# Function differentiation, show that...

#### Petrus

##### Well-known member
Hello MHB,
Sorry for the bad title as I did not know what to name this but this is a problem from my calculus exam which I have not decide if I shall travel 2h to get my exam and see if I got some less point then I should.. (I just got the facit for the exam and I think that I am between one higher grade that I should get)

"Supposed that $$\displaystyle f(x)$$ is a function so that a tangent to function graf is $$\displaystyle x=2$$ goes through $$\displaystyle (0,1)$$. Supposed that also $$\displaystyle f(2)=5$$ and $$\displaystyle g(x)=\frac{f(x)}{x}$$

(a) show that $$\displaystyle g'(2)=-\frac{1}{4}$$

What I did:
$$\displaystyle g'(x)=\frac{f'(x)x-f(x)}{x^2}$$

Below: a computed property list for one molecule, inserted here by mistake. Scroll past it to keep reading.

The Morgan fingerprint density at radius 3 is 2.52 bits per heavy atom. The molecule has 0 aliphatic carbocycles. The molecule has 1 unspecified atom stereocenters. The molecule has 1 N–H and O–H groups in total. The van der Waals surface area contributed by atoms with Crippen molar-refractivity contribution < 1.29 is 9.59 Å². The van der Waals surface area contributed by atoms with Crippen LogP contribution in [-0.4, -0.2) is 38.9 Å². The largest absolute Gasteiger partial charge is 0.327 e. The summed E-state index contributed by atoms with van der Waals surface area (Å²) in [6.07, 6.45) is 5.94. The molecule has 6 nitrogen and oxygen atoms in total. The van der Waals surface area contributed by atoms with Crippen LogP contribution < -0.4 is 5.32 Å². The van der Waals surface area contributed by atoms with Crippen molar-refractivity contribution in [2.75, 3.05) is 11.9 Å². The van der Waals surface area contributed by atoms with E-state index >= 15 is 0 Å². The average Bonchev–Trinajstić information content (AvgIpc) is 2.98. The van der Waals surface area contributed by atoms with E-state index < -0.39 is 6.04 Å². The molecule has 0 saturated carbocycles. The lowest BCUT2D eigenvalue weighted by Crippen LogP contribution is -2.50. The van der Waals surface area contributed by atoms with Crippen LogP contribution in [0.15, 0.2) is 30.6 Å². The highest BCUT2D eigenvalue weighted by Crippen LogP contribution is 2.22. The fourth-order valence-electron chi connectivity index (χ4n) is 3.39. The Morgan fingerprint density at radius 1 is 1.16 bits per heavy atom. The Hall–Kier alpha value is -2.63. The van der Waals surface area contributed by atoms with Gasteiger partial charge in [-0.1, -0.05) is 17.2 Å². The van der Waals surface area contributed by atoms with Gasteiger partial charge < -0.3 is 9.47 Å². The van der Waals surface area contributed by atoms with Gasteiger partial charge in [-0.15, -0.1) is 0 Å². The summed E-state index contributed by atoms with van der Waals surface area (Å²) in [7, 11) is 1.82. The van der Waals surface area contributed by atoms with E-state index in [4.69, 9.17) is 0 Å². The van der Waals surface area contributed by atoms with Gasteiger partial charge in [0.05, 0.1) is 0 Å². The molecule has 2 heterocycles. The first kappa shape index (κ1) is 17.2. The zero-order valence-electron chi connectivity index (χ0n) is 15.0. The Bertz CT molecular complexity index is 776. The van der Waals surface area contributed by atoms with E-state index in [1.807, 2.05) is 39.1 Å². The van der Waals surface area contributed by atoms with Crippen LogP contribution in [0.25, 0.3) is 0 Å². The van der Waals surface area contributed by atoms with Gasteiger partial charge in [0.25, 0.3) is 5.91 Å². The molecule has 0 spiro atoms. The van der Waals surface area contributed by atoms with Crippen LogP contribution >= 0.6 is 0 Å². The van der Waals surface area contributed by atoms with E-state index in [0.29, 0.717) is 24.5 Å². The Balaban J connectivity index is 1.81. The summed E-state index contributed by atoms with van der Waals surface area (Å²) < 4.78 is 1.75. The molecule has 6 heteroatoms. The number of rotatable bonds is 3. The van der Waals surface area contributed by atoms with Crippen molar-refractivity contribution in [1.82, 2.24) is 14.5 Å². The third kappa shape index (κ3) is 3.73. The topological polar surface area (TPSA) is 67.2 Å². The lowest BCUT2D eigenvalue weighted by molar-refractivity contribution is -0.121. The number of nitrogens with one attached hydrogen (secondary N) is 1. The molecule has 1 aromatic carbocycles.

We know that $$\displaystyle g'(2)=-\frac{1}{4}$$ and $$\displaystyle f(2)=5$$ so I did do like this
$$\displaystyle -\frac{1}{4}=\frac{2f'(x)-5}{2^2}$$ that means $$\displaystyle f'(2)=2$$ and that means this is true only if $$\displaystyle f'(2)=2$$

Facit say:
they first start to calculate the tangent to the graph of $$\displaystyle f$$ for $$\displaystyle x=2$$ gives of $$\displaystyle f'(2)=\frac{y-f(2)}{x-2}$$

we know that $$\displaystyle f(2)=5$$ also that the point $$\displaystyle (x,y)=(0,1)$$ and if we put those value on the above we get that $$\displaystyle f'(2)=2$$ and then they did same as me but what so you think about how I did it?

Regards,
$$\displaystyle |\pi\rangle$$

#### M R

##### Active member
Re: Function derivate, show that

Hi Petrus,

You got it the wrong way around.

Work out f'(2). Work out g'(x). Use those to get g'(2)=-1/4.

#### MarkFL

In English, the act of computing derivatives is referred to as differentiation. You might say, "I will now differentiate this function with respect to the independent variable." Or, "Differentiation of the following function with respect to $x$ gives us..."